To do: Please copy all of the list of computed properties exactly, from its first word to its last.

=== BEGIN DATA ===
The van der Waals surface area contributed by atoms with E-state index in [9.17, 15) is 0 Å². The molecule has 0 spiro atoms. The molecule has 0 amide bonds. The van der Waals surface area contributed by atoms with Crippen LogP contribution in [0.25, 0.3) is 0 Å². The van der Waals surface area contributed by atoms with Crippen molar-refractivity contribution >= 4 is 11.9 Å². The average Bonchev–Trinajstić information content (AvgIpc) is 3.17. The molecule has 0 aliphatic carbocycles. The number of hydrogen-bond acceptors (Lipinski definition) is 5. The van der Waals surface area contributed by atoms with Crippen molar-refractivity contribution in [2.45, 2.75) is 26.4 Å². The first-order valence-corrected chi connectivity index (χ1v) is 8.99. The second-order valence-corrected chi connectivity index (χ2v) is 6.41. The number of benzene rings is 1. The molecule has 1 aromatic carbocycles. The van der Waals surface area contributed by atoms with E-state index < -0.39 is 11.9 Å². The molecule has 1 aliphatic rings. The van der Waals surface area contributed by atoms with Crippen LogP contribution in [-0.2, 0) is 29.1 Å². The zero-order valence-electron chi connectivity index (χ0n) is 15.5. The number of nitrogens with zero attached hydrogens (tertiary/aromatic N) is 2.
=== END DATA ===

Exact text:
The van der Waals surface area contributed by atoms with E-state index in [9.17, 15) is 0 Å². The molecule has 0 spiro atoms. The molecule has 0 amide bonds. The van der Waals surface area contributed by atoms with Crippen LogP contribution in [0.25, 0.3) is 0 Å². The van der Waals surface area contributed by atoms with Crippen molar-refractivity contribution >= 4 is 11.9 Å². The average Bonchev–Trinajstić information content (AvgIpc) is 3.17. The molecule has 0 aliphatic carbocycles. The number of hydrogen-bond acceptors (Lipinski definition) is 5. The van der Waals surface area contributed by atoms with Crippen molar-refractivity contribution in [2.45, 2.75) is 26.4 Å². The first-order valence-corrected chi connectivity index (χ1v) is 8.99. The second-order valence-corrected chi connectivity index (χ2v) is 6.41. The number of benzene rings is 1. The molecule has 1 aromatic carbocycles. The van der Waals surface area contributed by atoms with E-state index < -0.39 is 11.9 Å². The molecule has 1 aliphatic rings. The van der Waals surface area contributed by atoms with Crippen LogP contribution in [-0.2, 0) is 29.1 Å². The zero-order valence-electron chi connectivity index (χ0n) is 15.5. The number of nitrogens with zero attached hydrogens (tertiary/aromatic N) is 2.